More complete data released by HHS in the awarding of the adoption and kinship incentives for the Adoption and Legal Guardianship Incentive Payments Program shows that the new structure and new rate formula benefited at least 25 of the states. The awards discussed here last week are based on a phased-in formula that awarded states 50% based on the old formula and 50% on the new formula.

This year’s award was revised in last year’s Preventing Sex Trafficking and Strengthening Families Act in several ways:

  • In addition to rewarding an increase in adoption from foster care, states are awarded based on increases in subsidized guardianships.
  • The awards were adjusted in terms of categories of adoptions/guardianship placements so that $5000 is earned per increased adoptions, $4000 for overall kinship placements $7500 per pre-adolescent (9 to 14) adoption/guardianship placements, $10,000 per increase in in older adoption/kinship placements (ages 14 and older)
  • The awards as always are based on an increase over the previous year but this formula is based on a rate increase instead a specific number. That is intended to allow states that have been reducing their foster care population (thus reducing the pool of children waiting for adoption) to receive an award for positive permanency policies.
  • All awards for guardianships are new and the formula and the subcategory targeting ages 9 through 14 is new and is an attempt to place a greater focus on a population that have represented an increased presence in the waiting to be adopted category.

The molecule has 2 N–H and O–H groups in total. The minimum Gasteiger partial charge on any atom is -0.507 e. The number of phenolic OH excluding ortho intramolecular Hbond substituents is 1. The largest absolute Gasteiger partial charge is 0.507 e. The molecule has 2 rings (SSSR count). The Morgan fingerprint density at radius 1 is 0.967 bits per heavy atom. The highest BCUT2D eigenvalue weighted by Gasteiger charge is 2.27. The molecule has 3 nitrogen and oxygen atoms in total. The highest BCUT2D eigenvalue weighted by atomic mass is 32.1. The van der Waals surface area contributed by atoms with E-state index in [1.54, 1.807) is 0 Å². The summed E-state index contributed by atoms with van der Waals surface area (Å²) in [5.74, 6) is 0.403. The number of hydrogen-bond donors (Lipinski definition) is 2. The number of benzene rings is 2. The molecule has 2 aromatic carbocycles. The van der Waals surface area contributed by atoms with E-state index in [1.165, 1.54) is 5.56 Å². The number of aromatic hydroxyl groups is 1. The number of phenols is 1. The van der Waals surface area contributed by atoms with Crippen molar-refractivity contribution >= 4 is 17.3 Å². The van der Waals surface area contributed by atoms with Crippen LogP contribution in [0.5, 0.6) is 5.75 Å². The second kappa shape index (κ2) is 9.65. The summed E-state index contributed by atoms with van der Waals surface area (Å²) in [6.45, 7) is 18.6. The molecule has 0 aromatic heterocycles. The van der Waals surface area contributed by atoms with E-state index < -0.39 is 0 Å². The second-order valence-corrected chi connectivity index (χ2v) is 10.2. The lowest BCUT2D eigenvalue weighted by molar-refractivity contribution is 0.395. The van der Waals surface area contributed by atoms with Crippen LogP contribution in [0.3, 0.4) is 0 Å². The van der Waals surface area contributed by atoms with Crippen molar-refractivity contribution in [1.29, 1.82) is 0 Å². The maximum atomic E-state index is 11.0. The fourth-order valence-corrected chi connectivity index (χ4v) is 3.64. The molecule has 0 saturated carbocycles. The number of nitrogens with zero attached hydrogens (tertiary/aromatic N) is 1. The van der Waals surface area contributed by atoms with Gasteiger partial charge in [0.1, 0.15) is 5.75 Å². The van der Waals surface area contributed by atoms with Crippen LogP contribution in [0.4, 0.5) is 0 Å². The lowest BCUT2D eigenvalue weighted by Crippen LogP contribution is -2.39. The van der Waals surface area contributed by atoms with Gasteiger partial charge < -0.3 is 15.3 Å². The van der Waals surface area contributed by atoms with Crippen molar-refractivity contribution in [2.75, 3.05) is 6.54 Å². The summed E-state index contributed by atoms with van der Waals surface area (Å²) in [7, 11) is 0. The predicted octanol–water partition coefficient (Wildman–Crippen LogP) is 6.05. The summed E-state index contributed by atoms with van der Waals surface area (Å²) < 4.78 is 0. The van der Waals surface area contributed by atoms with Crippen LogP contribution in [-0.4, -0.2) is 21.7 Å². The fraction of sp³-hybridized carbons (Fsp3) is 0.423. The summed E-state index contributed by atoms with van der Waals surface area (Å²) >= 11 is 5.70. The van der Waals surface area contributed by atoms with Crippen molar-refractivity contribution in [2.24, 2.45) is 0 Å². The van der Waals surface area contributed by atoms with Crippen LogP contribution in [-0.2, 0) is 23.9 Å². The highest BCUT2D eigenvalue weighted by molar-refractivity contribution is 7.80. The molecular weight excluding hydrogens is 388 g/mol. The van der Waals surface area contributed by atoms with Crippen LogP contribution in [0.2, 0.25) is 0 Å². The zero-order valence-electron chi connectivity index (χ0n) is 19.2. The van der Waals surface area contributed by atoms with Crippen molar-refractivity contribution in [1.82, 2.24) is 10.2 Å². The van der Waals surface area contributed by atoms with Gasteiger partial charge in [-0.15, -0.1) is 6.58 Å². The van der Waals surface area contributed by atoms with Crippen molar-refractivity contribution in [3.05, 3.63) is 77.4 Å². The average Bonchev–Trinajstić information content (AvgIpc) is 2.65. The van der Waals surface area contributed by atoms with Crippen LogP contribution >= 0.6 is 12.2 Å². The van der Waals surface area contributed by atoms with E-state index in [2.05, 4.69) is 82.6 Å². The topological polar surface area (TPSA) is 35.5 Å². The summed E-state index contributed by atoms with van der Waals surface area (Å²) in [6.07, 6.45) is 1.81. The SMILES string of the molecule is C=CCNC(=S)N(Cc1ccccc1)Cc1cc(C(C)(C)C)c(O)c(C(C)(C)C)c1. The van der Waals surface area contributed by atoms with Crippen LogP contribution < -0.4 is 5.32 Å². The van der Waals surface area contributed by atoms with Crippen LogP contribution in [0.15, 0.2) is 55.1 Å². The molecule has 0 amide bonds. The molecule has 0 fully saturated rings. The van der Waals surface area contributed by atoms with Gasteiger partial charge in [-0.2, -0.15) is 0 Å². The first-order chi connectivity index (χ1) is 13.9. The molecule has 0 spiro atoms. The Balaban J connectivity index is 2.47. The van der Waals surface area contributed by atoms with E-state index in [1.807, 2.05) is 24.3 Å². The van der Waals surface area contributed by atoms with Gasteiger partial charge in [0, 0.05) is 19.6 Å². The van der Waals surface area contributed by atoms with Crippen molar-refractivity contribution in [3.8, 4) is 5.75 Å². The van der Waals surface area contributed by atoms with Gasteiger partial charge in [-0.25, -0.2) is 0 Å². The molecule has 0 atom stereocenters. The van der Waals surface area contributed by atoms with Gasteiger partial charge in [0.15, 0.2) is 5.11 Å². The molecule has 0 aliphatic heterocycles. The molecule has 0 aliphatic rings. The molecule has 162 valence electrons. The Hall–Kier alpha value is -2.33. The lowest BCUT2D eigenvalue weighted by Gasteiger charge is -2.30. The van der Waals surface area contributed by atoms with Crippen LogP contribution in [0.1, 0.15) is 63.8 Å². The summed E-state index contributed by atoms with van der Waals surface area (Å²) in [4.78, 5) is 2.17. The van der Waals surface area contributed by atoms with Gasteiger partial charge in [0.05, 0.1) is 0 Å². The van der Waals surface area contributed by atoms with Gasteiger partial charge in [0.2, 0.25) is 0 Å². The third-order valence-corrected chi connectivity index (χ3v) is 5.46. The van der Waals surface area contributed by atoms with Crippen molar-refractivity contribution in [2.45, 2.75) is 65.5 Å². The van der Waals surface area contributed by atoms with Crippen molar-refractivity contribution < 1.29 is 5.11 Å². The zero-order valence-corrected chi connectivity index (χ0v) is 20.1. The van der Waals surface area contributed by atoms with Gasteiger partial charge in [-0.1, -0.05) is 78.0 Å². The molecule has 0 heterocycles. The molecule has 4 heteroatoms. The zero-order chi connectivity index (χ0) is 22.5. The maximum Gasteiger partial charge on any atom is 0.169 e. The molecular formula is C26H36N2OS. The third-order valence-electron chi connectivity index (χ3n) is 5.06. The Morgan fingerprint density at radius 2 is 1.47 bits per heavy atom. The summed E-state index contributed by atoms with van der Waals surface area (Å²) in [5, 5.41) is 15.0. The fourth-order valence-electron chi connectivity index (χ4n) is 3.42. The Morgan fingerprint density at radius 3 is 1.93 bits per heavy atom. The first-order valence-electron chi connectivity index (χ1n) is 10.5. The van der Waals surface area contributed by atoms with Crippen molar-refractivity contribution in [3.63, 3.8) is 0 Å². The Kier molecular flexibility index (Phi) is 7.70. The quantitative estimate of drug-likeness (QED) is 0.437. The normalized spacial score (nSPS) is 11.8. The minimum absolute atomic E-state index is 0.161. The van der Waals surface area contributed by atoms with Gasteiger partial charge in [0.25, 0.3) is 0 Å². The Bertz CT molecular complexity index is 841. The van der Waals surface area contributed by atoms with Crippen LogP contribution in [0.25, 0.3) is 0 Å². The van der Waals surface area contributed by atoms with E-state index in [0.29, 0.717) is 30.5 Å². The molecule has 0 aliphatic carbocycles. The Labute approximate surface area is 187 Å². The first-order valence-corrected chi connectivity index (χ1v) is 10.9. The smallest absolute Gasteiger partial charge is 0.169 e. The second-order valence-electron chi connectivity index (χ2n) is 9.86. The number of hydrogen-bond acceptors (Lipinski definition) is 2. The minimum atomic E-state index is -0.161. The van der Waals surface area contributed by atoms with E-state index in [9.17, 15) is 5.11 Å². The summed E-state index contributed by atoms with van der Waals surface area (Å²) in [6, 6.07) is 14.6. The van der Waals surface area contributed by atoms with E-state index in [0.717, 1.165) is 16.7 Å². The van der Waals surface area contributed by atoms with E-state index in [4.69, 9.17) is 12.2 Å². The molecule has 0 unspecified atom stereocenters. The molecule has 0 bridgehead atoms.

The state of Illinois benefited significantly with the new formula but not because of kinship placement as suggested in last week’s article. Instead the state of Illinois benefited from increased adoptions based on a rate rather than the raw numbers formula. The old formula provided awards on an increase from the year before, for example if adoption increased from 100 to 150 a state would receive an incentive on that 50 adoption increase. Instead now it is based on a rate calculation that takes into account the pool of children available to be adopted. Basing the awards on a rate increase rather than a flat increase in the number of adoptions benefited a few states that had been in the leadership role in the late 1990s and early part of the century. States such as New York and Illinois had increased numbers of adoptions early on in more recent years as the pool of children shrank they have not benefited much.  Under the new adoption rates the top states for last year’s awards were Texas, Illinois, Arizona, New York and Florida.

In the awarding of a guardianship there were 30 states that benefited with the top state that benefited in that category was again the state of Texas with Georgia at number two receiving $1.2 million. Georgia is somewhat ironic since that state has not taken the option to extend federal Title IV-E kinship subsidized guardianship placements. The top five states in terms of the overall guardianship awards were Texas, Georgia, Missouri, New York, And Louisiana.

Under the new formula states would’ve actually received a total that is slightly less than $45 million whereas under the old formula states would’ve received a little more than $48 million in incentive funds. The two formulas were combined giving states half of each formula and the total amount of funding r needed would be $46.5 million. Ultimately HHS was providing slightly under $18 million to the states because the previous year’s awards were short by $28.5 million and HHS used $28 million from their appropriations to restore the shortfall from last year.

The 25 states/jurisdictions that received an incentive this year but would’ve received zero incentive funds if the old formula had been in place were: California, Colorado, District of Columbia, Georgia, Hawaii, Indiana, Iowa, Kansas, Maine, Maryland, Montana, Nebraska, New Jersey, New York, North Carolina, North Dakota, Ohio, Oregon, Pennsylvania, Rhode Island, South Dakota, Tennessee, Vermont, Virginia and the territory of Puerto Rico.